On Saturday, January 20th, MPRO held a workshop featuring Kim Pineda directing a program on instrumental music of Schein, Scheidt, and Muffat. Over 40 people attended, including some from locations as far as Monterey and Sacramento. Beside the recorder players there were several viol and lute players, including two with large bass lutes, or theorboes. These were impressive looking instruments with many strings and necks over four feet long! The music was interesting, though a bit challenging for some of us. After playing a piece reasonably well, Kim would award us with a big smile and the exclamation "Cool!".
Kim plays the transverse flute and recorder, and has performed throughout the United States, Canada, in Israel, and on National Public Radio. He directs his own No-Frills Baroque Flute Boot Camp, and currently directs the Suzuki Recorder program at Seattle's Music Center of the Northwest. Kim has also adjudicated at the National Flute Association's Tri-annual Baroque Flute Artist competition.
Kim has other interests, including the culinary, martial, and healing arts, cycling, camping, zymurgy, and the pursuit of the ultimate cadence. In his spare time he works as a taster for the North American Salsa Association (NASA). (For more, see Kim’s website at http://www.eskimo.com/~emrkp/kpbio.html)
People often tell me, "you're so lucky to travel the world and get paid for doing it, just to play your flute" or "you've got it easy! Wait till you have to get a real job."
Lucky is winning the lottery, not getting hired over and over again to play concerts! I don't just "play" my flute. That's what other people do. I perform and deliver. That's the difference. And who's got it "easy"? Everything is "real" about my job: not seeing my family, friends, and students for weeks at a time, living out of a suitcase, sitting on planes, staying mentally sharp when I'm jet lagged, not eating decent meals because of wacky schedules, sleeping in strange beds that don't fit me, standing in front of strangers who've paid hard-earned money for entertainment and intellectual stimulation, playing fabulously and reaping the rewards or playing just well enough to get rehired, pressure, stress, and being at my best during the sometimes rigorous task of talking to people in the receiving line when sometimes all I want to do is change my clothes, have a glass of water, and go home. These things are all real!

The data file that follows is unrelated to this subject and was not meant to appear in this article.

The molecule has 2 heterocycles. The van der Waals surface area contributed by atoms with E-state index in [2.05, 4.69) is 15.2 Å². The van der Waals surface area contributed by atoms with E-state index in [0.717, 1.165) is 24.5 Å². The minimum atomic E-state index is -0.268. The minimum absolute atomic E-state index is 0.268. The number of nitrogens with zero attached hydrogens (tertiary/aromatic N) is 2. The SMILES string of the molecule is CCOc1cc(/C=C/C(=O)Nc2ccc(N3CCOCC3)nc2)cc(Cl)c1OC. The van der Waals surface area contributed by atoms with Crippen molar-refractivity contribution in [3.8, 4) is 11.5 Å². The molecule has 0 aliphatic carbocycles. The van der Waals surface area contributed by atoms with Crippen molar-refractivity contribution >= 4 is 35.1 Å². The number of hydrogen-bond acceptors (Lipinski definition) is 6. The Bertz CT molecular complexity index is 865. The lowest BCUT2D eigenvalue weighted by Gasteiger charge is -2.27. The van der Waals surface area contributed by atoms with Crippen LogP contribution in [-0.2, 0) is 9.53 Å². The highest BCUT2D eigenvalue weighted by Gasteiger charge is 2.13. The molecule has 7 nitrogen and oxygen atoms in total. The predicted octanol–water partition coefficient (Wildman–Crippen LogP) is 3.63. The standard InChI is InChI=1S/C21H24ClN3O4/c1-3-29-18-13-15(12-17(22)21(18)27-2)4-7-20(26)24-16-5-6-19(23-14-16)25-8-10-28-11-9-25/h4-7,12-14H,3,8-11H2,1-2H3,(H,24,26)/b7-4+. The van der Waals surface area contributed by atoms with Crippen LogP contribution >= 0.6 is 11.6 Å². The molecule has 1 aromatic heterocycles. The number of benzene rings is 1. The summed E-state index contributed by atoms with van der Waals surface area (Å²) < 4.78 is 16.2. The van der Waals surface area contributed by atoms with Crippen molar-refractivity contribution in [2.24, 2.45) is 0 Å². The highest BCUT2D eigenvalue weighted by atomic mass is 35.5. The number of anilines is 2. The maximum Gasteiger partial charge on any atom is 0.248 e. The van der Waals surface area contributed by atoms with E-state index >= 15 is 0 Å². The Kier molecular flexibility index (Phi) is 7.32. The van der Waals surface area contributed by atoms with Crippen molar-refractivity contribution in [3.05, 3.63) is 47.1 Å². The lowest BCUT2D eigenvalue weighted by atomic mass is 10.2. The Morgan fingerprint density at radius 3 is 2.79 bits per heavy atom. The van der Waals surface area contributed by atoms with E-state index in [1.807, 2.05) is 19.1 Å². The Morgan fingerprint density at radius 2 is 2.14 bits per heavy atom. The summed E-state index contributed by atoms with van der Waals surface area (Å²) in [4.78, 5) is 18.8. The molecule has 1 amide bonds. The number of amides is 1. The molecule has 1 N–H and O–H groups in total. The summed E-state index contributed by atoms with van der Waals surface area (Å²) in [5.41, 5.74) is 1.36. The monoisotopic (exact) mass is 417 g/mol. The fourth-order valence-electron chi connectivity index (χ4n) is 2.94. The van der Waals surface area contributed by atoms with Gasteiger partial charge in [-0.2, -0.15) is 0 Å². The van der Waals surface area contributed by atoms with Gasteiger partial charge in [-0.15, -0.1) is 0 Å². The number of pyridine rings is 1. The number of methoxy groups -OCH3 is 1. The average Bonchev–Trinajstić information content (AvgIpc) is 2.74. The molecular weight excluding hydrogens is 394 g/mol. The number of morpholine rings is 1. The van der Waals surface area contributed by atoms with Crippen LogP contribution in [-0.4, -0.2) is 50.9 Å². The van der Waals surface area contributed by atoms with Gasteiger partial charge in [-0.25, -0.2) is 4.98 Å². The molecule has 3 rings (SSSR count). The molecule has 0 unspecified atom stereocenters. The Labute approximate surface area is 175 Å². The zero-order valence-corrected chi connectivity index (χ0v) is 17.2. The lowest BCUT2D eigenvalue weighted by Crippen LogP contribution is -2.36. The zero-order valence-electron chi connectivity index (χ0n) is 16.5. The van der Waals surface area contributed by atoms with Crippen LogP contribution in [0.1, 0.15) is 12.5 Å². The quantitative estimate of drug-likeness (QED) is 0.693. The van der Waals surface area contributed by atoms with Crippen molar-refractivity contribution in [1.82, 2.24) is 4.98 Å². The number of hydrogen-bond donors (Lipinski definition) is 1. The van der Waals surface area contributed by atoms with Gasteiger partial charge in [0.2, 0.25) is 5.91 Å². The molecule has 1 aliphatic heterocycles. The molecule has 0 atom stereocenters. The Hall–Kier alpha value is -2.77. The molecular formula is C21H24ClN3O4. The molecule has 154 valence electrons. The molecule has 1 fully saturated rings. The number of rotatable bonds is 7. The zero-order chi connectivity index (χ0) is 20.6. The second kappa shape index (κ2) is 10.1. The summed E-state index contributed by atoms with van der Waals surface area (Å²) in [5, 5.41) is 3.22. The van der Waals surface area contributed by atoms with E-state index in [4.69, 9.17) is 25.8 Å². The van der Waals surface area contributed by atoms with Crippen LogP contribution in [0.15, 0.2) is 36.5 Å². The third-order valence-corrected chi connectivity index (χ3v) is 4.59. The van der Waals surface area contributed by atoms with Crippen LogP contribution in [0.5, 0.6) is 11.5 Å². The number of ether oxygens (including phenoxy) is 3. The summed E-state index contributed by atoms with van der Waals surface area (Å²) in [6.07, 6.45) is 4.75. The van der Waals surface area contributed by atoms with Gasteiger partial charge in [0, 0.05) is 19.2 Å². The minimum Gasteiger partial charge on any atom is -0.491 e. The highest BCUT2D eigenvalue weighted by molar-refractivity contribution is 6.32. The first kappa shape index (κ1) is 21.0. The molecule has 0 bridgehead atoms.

I've got a real job and it's a great one. That's why I picked it.
Dear members of the Mid-Peninsula Recorder Orchestra,
Listed below is the music for the next three meetings of the orchestra. Please note that krummhorn players will be needed for the meeting on March 7, which begins at 7:30 P.M. and will be a joint rehearsal with the Palo Alto Madrigal Singers. The music which Tish Berlin will be presenting at the meeting on March 21 will be available from Laura Gonsalves on February 21 and March 7. Tish has asked that the orchestra practice this music in preparation for the March 21 meeting, so please plan on picking up your copies and working on one or more of the parts in each selection.
This meeting begins at 7:30 P.M.
Lassus: Tutto lo di
Schütz: Jauchzet dem Herrn
Binchois: Se j'eusse un seul peu d'esperanche
Mozart: March of the Priests